In our day, the supreme irony is to watch a mitered Primate dressed in resplendent ecclesiastical vestment rinse with holy water, over a golden basin carried by a couple of priests, the antisepticized feet of subordinates prostrate before the superior’s throne, humbled under the weight of such an honor.  Shifting from the sublime to the mundane, one recognizes a strange reverse correlation between the foot-washing ritual of the bejeweled churchman and the attitude of a Christian husband who leaves a room strewn with dirty socks and underwear for his wife to pick up-because he considers it her subordinate role to do so.”

Or we could say the Christian husband who expects his wife to do all the laundry, all the cooking, etc, etc, because he considers it her role.  Or the Christian husband who thinks it’s his duty to make all the “final decisions” (why is he under this impression?  I’m not sure, because the Bible certainly doesn’t teach it.)  In these situations, the leader has taken it upon himself to have the “role”(rank) of decision-making(power) and the woman does most, if not all of the housework(the home is the woman’s domain)…he has too much “important” work to do in the real world to have time to do something as mundane as laundry.  Interesting how it happens to work out that way, yet we are told over and over by some complementarians that men and women are equal.  Equal in being, that is…but not in the practical duties of every day life.  That’s not equality, no matter how prettily you phrase it.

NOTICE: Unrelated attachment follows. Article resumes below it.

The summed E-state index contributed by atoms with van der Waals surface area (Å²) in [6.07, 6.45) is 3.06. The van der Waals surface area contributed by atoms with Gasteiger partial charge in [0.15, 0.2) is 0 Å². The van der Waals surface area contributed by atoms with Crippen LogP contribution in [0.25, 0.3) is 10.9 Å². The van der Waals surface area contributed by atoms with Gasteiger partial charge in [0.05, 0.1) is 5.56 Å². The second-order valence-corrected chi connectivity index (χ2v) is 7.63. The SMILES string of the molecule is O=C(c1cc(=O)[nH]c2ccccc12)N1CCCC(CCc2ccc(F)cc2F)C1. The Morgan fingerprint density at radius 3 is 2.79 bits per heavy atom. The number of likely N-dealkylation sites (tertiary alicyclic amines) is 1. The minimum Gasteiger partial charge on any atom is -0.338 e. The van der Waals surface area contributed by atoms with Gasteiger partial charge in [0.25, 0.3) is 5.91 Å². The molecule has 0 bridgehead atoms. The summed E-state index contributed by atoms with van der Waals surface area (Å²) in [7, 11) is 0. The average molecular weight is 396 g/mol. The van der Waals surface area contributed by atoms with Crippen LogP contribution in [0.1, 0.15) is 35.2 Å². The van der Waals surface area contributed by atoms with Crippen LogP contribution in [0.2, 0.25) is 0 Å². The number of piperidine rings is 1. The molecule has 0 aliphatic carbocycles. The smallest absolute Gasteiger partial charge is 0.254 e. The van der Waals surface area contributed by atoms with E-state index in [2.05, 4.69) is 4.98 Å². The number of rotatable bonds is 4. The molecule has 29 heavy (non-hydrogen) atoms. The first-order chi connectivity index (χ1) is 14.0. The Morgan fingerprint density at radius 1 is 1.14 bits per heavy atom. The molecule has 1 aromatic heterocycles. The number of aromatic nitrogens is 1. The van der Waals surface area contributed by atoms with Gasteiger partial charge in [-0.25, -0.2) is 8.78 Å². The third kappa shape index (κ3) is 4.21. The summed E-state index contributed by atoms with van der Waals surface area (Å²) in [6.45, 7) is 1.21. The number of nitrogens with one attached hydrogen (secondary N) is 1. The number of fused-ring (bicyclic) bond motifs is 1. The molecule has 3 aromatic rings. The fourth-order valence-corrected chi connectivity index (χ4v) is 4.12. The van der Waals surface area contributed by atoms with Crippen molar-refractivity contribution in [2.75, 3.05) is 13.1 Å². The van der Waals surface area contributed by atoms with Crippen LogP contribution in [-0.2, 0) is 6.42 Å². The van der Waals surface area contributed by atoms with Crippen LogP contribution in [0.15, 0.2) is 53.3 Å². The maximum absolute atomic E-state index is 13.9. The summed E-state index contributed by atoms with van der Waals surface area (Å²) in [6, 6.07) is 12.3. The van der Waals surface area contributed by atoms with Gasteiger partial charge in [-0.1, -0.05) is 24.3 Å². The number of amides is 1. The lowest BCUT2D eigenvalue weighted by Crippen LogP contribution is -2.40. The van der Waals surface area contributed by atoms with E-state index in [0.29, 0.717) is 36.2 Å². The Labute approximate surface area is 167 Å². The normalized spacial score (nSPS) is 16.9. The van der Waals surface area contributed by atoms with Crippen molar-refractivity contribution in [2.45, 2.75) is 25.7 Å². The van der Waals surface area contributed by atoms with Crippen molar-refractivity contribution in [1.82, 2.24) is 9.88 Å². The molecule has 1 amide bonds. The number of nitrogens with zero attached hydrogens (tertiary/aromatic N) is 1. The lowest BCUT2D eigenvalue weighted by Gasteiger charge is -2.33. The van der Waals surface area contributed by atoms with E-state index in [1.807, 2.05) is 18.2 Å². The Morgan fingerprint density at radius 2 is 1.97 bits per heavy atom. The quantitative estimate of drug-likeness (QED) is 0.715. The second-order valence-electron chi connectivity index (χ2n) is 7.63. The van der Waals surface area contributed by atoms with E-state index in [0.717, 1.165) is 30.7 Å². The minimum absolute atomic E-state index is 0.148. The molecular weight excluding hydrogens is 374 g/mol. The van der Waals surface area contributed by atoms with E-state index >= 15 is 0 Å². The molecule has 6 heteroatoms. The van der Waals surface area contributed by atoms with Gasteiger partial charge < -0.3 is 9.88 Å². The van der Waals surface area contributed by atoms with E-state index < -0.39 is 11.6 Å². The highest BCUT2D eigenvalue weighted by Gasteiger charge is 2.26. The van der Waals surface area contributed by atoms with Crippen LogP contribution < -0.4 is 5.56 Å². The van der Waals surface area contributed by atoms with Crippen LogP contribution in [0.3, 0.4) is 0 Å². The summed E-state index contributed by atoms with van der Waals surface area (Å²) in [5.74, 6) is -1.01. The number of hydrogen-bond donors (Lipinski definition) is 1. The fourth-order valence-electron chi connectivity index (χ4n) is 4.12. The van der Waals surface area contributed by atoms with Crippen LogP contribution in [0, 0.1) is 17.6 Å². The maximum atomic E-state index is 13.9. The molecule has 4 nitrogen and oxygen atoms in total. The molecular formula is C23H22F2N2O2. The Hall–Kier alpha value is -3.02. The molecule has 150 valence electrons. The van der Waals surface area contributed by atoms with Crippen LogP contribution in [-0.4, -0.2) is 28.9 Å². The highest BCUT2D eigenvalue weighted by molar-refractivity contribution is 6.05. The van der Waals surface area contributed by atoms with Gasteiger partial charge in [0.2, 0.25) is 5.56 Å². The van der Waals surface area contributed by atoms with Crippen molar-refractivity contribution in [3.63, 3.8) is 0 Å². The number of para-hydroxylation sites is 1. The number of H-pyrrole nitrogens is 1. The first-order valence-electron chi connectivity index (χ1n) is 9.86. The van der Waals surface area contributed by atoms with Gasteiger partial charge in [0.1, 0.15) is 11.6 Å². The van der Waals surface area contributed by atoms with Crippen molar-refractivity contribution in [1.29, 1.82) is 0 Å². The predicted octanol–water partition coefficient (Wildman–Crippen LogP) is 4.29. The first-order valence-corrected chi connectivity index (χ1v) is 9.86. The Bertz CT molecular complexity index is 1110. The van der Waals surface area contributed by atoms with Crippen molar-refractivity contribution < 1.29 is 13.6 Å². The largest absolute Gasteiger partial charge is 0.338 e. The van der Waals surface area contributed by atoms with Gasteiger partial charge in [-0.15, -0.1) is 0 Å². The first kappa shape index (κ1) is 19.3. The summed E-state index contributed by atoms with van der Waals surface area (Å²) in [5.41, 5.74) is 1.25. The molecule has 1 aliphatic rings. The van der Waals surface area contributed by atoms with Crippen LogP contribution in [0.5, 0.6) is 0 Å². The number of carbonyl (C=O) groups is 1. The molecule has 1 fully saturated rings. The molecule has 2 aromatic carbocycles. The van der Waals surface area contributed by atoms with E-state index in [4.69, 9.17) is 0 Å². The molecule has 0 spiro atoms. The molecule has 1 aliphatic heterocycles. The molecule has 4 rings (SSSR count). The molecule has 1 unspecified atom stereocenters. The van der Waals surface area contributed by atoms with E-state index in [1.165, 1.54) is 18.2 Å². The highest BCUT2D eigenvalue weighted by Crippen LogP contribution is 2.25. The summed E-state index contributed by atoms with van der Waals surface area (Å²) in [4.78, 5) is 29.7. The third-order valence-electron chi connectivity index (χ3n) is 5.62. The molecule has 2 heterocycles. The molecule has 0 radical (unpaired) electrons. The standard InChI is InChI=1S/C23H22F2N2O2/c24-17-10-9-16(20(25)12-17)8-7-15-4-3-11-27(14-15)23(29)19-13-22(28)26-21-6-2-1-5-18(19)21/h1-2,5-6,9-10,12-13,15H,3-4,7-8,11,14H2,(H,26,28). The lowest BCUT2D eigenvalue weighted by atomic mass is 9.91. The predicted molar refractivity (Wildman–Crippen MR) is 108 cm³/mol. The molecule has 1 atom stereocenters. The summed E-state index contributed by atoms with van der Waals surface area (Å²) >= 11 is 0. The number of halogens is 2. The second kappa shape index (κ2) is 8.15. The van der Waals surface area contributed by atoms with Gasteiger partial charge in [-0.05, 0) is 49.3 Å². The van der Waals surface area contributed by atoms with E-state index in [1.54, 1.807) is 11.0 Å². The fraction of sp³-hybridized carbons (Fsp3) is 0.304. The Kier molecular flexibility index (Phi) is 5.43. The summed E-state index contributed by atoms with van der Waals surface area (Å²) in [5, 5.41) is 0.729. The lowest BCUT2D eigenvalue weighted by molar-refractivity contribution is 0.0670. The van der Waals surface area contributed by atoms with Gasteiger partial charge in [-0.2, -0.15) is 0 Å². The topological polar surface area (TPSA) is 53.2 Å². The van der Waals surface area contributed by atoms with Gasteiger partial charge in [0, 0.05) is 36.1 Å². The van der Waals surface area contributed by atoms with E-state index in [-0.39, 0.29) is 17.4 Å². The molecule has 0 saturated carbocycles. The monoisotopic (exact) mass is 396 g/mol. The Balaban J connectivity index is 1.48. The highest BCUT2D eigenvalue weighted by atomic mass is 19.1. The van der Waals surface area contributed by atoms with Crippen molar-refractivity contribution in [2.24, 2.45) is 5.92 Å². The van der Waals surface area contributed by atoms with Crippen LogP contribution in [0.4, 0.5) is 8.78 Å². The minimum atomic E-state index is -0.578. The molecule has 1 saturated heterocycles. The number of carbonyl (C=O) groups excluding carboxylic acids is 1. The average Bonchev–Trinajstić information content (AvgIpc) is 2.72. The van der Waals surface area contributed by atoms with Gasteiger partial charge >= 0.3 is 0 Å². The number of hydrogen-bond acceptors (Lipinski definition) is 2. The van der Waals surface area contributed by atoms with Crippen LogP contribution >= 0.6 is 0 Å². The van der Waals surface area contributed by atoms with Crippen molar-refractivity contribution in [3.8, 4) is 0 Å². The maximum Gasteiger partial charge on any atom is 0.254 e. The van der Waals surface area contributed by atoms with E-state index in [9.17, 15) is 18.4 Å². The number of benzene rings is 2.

Eshet Chayil!

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Eshet Chayil Ketubah

Eshet Chayil!

There are many books devoted to teaching us women how to become  “Proverbs 31” women.  From my experience, many of the these books may include a list of works that we women need to perform so we are “godly”.  These types of books can easily turn into legalistic practices in our lives, and I’m happy to report that this was never the intention of the author of Proverbs 31.

In  Rachel Held Evans’ book, A Year of Biblical Womanhood, she gives a different perspective on the woman in Proverbs 31, the woman of valor ~